What we learned about the trees of Wray Crescent

What we learned about the trees of Wray Crescent

2024-06-16 Off By Editor

We wanted to report back on some of the fascinating things we learned about some of the trees of Wray Crescent during a brilliant hour-long walk through the park with tree expert and author, Bob Gilbert. He told us so many things – what follows are just four of the amazing things we learned.

What we learned about the Elder tree

Walk in from the Thorpedale Road entrance and at the first corner on the left you’ll find a small, slightly twisted seeming tree. That tree is in fact one of the most symbolically meaningful trees in the park and is in fact an Elder tree.

Why is it so important? The Elder is a sacred tree. A belief in the ‘Elder Mother’ existed right through the Middle Ages and up until comparatively recent times. That is because every part of the tree is powerful. Bob explained its divine character, that it represents all the parts of the circle, life and death, good and evil and how it is seen as being protected by Mother Earth itself.

It isn’t just a symbolically important tree. 

Not so long ago Elder berries (once they become ripe) were used to make a drink called Rob, and also to make a wine.

Small branches from the tree would also be gently carved into pipes to make music, and the tree is said to possess many healing properties. Elder wood was also carved to create an ancient harp, which the Romans called a Sambuc.

This small tree punches so far above its height, and gives us a direct spiritual, homeopathic, and useful significance that goes back millennia. And it grows on a corner of our park many hundreds of people might walk past every single day. Next time you pass it, think about what it means.

The magical and nutritious Hazel tree

Situated in the tree nursery at the Wray Crescent entrance to the park sits a baby Hazel tree. The Hazel tree has been important to humans since Neolithic times (10,000BC), and in Celtic lore is associated with the goddess Brighid, who brings divine inspiration.

Here are five ways humans have made use of the Hazel tree:

  • The nuts are food, offering energy and protein.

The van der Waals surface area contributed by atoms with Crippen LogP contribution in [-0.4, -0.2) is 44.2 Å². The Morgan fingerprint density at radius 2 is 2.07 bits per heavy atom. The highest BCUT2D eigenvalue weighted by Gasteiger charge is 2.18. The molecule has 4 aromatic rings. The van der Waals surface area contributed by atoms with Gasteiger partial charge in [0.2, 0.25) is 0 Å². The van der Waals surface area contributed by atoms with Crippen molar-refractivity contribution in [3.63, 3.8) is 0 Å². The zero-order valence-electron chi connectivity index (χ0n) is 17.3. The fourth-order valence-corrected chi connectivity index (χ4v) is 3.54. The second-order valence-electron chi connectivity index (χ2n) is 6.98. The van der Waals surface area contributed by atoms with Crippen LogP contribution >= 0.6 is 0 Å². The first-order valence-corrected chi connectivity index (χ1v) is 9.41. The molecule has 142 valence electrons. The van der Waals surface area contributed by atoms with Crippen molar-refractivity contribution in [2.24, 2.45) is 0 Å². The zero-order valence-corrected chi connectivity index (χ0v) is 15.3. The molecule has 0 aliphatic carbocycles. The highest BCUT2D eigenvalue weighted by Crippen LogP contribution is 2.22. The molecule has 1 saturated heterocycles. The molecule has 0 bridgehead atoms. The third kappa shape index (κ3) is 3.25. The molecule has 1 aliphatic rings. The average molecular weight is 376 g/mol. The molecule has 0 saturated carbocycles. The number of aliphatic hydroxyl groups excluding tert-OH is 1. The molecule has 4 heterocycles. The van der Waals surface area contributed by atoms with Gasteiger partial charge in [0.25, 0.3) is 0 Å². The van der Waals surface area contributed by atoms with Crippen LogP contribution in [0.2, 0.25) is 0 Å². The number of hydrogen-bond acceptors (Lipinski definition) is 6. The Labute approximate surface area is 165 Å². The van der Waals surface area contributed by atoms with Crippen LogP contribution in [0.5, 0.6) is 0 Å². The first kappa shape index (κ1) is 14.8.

• The shells of the nuts, once eaten, make excellent kindling.
  • In 18th Century Scotland, the acorns would be ground to create flour for biscuits and bread.
  • The catkin flowers of Hazel trees were once drunk as a tea for colds and flu.
  • Forked branches of a Hazel tree are still used for dowsing.

The Hazel tree kept entire villages alive in winter, and the tree itself is meant to have its own protective spirit and to act as a guard against evil spirits – even science sees something similar, as eating Hazelnuts as part of a balanced diet can reduce cholesterol. No wonder it was always seen as a protective tree, and its nuts are said to hold so much wisdom.

Wray Crescent’s wonderful Willow trees

Wray Crescent is extraordinarily fortunate to have many Willow trees that absolutely contribute to the character and personality of the entire park. Those are the beautiful silver green trees you see growing beside the basketball court, and that craft so much character as they stand, so elegantly and beautifully, by the building in the big, round and green activity space. Some say these trees together somehow define the soul of our park – but they also encourage so much more biodiversity. Bob told us about the Great Spotted Woodpeckers some of us may have at times heard pecking away in the park, who just love the willow tree. He told us about all the many, many uses made of willows through the ages, from baskets to (somewhat ironically), cricket bats. These beautiful trees give so much to the character of our precious green space.

We learned so much more

Did you know the rarest tree in the park is a Southern Nettle Tree, or that the arc of descent taken by the seed of an Ash Tree was used by Gaudi to inform his design for some of the winding staircases you will find in Barcelona’s Basilica de la Sagrada Familia? Or that Wray Crescent park may well be built above London’s lost river, the Hackney Brook, particularly as a stream was once known to flow beside the Hornsey Road?

Almost thirty of us enjoyed a really fascinating Tolly Talk from Bob. 

He sometimes talks about insects, leading a talk with Transport for London that explores the secret world of mosquitoes on the tube (he spoke with The Londonist on this here). 

Bob has an equally fascinating book about this and other fascinating natural world mysteries, The Missing Musk: A Casebook of Mysteries from the Natural World’, which we think you might enjoy. 

One more thing

Finally, a request. Some people may already know that we are fighting to keep some of the trees in our park alive against a plan from Islington Council that will see some of our trees destroyed to make way for storage. It’s a crazy idea that reduces the reasons for being here – the character of the park – dramatically for no substantial benefit whatsoever.

We ask you, please, to sign a local petition that we support against the plan to kill those trees, and perhaps contact the planning department to protest more (it is still completely fine to contact planning on this). And please help save the trees. The walk was yet another completely free experience provided to the whole community by the Friends of Wray Crescent, please support our work if you are able with a donation.